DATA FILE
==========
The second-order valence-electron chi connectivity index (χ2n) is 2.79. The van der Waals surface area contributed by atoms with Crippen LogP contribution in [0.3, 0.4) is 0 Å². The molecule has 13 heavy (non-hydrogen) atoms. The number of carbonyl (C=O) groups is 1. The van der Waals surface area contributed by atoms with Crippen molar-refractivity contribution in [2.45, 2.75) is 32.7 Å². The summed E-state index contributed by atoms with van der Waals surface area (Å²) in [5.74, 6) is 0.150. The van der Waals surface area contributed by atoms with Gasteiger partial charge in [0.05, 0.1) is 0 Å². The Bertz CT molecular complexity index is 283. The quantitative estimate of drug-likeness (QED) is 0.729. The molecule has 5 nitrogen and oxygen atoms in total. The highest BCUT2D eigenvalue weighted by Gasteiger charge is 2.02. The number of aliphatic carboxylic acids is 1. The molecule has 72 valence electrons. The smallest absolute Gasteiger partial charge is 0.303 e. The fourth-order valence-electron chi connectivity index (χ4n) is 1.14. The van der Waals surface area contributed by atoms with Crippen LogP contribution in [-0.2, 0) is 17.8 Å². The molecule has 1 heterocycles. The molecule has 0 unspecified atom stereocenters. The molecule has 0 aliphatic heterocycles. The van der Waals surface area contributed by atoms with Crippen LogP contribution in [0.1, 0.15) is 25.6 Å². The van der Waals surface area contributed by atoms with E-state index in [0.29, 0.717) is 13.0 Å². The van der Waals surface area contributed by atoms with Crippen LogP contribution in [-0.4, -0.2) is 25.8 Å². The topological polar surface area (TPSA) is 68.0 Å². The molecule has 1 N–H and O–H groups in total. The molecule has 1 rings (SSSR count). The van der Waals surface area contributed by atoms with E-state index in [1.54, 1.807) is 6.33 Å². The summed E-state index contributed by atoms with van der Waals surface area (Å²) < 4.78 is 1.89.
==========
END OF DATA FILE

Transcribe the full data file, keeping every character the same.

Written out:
The second-order valence-electron chi connectivity index (χ2n) is 2.79. The van der Waals surface area contributed by atoms with Crippen LogP contribution in [0.3, 0.4) is 0 Å². The molecule has 13 heavy (non-hydrogen) atoms. The number of carbonyl (C=O) groups is 1. The van der Waals surface area contributed by atoms with Crippen molar-refractivity contribution in [2.45, 2.75) is 32.7 Å². The summed E-state index contributed by atoms with van der Waals surface area (Å²) in [5.74, 6) is 0.150. The van der Waals surface area contributed by atoms with Gasteiger partial charge in [0.05, 0.1) is 0 Å². The Bertz CT molecular complexity index is 283. The quantitative estimate of drug-likeness (QED) is 0.729. The molecule has 5 nitrogen and oxygen atoms in total. The highest BCUT2D eigenvalue weighted by Gasteiger charge is 2.02. The number of aliphatic carboxylic acids is 1. The molecule has 72 valence electrons. The smallest absolute Gasteiger partial charge is 0.303 e. The fourth-order valence-electron chi connectivity index (χ4n) is 1.14. The van der Waals surface area contributed by atoms with Crippen LogP contribution in [-0.2, 0) is 17.8 Å². The molecule has 1 heterocycles. The molecule has 0 unspecified atom stereocenters. The molecule has 0 aliphatic heterocycles. The van der Waals surface area contributed by atoms with Crippen LogP contribution in [0.1, 0.15) is 25.6 Å². The van der Waals surface area contributed by atoms with E-state index in [0.29, 0.717) is 13.0 Å². The van der Waals surface area contributed by atoms with Crippen LogP contribution in [-0.4, -0.2) is 25.8 Å². The topological polar surface area (TPSA) is 68.0 Å². The molecule has 1 N–H and O–H groups in total. The molecule has 1 rings (SSSR count). The van der Waals surface area contributed by atoms with E-state index in [1.54, 1.807) is 6.33 Å². The summed E-state index contributed by atoms with van der Waals surface area (Å²) < 4.78 is 1.89.